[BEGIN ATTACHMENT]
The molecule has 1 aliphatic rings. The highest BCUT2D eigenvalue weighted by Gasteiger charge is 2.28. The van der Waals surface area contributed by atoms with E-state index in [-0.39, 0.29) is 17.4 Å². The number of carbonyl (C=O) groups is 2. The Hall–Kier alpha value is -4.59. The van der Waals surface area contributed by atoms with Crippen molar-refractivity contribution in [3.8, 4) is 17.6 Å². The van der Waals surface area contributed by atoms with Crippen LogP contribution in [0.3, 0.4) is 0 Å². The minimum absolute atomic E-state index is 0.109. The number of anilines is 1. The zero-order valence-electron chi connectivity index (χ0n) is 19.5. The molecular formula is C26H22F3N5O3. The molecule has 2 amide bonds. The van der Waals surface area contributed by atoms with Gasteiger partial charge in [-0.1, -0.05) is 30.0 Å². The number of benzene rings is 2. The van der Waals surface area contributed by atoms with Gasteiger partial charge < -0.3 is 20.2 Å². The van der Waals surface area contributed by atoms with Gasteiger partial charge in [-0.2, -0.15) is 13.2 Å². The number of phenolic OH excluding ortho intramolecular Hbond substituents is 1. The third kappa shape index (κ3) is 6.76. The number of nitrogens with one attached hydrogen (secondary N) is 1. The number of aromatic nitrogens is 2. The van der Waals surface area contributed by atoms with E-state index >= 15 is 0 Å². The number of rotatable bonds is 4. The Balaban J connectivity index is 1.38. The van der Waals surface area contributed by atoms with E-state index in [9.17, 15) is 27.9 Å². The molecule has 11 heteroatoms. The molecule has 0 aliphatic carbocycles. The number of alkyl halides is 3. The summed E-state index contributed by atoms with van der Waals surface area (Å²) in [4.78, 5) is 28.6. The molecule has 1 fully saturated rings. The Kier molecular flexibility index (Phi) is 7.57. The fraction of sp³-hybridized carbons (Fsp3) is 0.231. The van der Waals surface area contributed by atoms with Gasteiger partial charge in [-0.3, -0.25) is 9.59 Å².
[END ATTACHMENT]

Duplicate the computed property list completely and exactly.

The molecule has 1 aliphatic rings. The highest BCUT2D eigenvalue weighted by Gasteiger charge is 2.28. The van der Waals surface area contributed by atoms with E-state index in [-0.39, 0.29) is 17.4 Å². The number of carbonyl (C=O) groups is 2. The Hall–Kier alpha value is -4.59. The van der Waals surface area contributed by atoms with Crippen molar-refractivity contribution in [3.8, 4) is 17.6 Å². The van der Waals surface area contributed by atoms with Crippen LogP contribution in [0.3, 0.4) is 0 Å². The minimum absolute atomic E-state index is 0.109. The number of anilines is 1. The zero-order valence-electron chi connectivity index (χ0n) is 19.5. The molecular formula is C26H22F3N5O3. The molecule has 2 amide bonds. The van der Waals surface area contributed by atoms with Gasteiger partial charge in [-0.1, -0.05) is 30.0 Å². The number of benzene rings is 2. The van der Waals surface area contributed by atoms with Gasteiger partial charge < -0.3 is 20.2 Å². The van der Waals surface area contributed by atoms with Gasteiger partial charge in [-0.2, -0.15) is 13.2 Å². The number of phenolic OH excluding ortho intramolecular Hbond substituents is 1. The third kappa shape index (κ3) is 6.76. The number of nitrogens with one attached hydrogen (secondary N) is 1. The number of aromatic nitrogens is 2. The van der Waals surface area contributed by atoms with E-state index >= 15 is 0 Å². The number of rotatable bonds is 4. The Balaban J connectivity index is 1.38. The van der Waals surface area contributed by atoms with E-state index in [9.17, 15) is 27.9 Å². The molecule has 11 heteroatoms. The molecule has 0 aliphatic carbocycles. The number of alkyl halides is 3. The summed E-state index contributed by atoms with van der Waals surface area (Å²) in [4.78, 5) is 28.6. The molecule has 1 fully saturated rings. The Kier molecular flexibility index (Phi) is 7.57. The fraction of sp³-hybridized carbons (Fsp3) is 0.231. The van der Waals surface area contributed by atoms with Gasteiger partial charge in [-0.3, -0.25) is 9.59 Å².